The next five days were some of the best of my travels. I walked with my Australian companion Paddy, picking our way through thick green forests, tiptoeing on stones across fast flowing ravines, along flat grassy trails and up steep muddy hills, treading carefully down gravel paths, banked by huge drops, and bounding excitedly over ridges to see the next breathtaking view.
The vistas in the park are impossible to do describe. Every half and hour brings what seems to be a totally different landscape, and it is in the moments when you stop, get your breath and look about you that you truly understand the pleasures of hiking, skimming stones off misty, prehistoric lakes, breathlessly admiring beautiful green valleys, staring down at huge blue glaciers, and looking up in wonder as avalanches fell from the huge mountains that surrounded us.
Of course, it is hard work.
Walking with a heavy pack for up to eight hours a day is not something my body was used to. Wind knocks you off your feet without warning, and, at times, the blisters and the exhaustion made me long for the end. The second day was the bleakest, when I hit what runners describe as ‘the wall’ and I kicked my Nike trainers off (not the best choice) and sat and examined my red and blistered feet. But Paddy was at hand to give me an extra pair of socks, I pushed on.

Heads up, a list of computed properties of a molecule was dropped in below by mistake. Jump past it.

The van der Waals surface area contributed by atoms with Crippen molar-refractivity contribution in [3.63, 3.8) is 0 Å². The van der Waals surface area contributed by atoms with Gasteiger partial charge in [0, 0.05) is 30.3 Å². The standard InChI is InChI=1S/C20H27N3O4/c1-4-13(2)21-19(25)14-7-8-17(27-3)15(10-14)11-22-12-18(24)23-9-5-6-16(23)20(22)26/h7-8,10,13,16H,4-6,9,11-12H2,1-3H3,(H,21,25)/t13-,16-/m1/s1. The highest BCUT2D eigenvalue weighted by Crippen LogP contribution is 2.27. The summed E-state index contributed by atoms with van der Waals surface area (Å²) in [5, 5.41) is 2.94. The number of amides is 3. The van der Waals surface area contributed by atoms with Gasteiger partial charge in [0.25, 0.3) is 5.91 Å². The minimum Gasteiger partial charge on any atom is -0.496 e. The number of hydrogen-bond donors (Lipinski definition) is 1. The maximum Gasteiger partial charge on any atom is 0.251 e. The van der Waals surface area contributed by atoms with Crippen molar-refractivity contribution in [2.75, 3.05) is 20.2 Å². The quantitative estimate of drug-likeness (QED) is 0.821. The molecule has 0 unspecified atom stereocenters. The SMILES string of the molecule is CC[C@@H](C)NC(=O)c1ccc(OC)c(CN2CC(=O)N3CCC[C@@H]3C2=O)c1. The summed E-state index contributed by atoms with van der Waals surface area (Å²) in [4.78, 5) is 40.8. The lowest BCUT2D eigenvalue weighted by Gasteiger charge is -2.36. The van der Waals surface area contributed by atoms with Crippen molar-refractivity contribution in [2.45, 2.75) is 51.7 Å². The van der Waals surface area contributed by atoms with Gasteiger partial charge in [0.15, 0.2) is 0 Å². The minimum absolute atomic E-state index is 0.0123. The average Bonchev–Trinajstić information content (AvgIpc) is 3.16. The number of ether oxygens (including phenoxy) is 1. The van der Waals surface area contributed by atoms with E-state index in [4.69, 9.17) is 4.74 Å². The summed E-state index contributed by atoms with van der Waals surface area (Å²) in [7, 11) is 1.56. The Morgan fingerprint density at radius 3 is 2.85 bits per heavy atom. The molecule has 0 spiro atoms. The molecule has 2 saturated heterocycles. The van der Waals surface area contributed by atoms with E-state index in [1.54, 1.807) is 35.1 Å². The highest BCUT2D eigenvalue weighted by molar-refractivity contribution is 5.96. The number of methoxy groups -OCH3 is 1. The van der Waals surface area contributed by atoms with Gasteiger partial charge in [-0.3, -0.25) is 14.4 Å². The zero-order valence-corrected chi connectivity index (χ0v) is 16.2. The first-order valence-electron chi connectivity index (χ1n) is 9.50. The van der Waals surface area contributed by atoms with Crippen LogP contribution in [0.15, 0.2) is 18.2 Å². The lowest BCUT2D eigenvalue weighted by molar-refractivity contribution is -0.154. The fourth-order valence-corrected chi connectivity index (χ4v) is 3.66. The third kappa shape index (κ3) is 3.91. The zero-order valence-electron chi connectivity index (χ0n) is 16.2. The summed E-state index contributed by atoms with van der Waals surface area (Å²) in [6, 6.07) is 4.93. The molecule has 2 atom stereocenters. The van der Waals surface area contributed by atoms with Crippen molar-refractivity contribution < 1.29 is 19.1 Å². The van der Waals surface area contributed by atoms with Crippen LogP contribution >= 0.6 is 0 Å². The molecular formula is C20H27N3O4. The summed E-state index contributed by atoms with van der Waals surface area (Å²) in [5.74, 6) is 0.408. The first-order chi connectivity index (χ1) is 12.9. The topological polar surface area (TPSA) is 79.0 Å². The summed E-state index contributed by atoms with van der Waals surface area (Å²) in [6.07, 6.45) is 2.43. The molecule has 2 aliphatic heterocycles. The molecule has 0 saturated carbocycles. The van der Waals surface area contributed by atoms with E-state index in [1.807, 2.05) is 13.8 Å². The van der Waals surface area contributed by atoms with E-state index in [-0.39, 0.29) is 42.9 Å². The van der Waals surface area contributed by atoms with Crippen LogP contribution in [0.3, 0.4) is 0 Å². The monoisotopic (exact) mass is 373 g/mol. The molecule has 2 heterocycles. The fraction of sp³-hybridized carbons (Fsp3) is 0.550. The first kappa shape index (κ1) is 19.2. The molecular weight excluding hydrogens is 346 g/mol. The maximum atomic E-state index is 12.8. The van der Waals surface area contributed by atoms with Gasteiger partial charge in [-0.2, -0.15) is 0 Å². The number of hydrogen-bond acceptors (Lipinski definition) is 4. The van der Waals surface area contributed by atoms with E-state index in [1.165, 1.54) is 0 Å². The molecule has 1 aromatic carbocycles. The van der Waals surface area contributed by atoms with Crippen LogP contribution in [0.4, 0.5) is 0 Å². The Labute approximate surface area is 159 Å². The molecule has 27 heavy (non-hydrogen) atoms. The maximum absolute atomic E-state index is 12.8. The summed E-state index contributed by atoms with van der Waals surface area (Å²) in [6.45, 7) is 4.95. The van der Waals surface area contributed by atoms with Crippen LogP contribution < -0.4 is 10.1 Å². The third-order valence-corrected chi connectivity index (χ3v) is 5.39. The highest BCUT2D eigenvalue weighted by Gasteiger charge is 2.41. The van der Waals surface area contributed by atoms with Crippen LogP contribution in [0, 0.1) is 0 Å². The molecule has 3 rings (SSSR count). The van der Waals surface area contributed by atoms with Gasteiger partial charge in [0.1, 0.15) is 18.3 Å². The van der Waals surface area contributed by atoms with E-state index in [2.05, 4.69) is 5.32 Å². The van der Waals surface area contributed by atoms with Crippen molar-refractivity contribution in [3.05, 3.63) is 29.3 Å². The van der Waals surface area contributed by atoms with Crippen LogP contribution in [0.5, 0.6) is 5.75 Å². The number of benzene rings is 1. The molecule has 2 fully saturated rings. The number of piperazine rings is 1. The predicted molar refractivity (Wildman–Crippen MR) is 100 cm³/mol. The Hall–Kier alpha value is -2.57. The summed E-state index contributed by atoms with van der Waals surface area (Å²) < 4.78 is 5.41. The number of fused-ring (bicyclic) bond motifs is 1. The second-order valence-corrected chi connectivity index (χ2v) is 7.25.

As we progressed, I joked that Rustin was channeling himself through me, “I can feel him”. Any change in conditions was met with the assertion that ‘Rustin said this would happen’, and, as we went on, the hiking, as Rustin had said it would, became easier and easier.
Suddenly as if it had all been a dream, I found myself at the end of the fourth day and scrambling up the boulders towards the final viewpoint. It had been a long day, but I gritted my teeth and told myself that nothing good ever came easy. As I reached the top, I saw the huge granite spires, the Torres, that give the park it’s name, standing mightily before me, free of the mist that had surrounded them for the past few days.
This magnificent sight felt like a fitting reward for five days work. It was then that I looked, for the first time, at a name printed on the sleeve on the jacket I had rented from Eratic Rock. It read, ‘R. Mesdag – Guide’. I smiled.
This had been Rustin’s jacket, and everything, the preparation, the journey and this discovery, at once, all made perfect sense.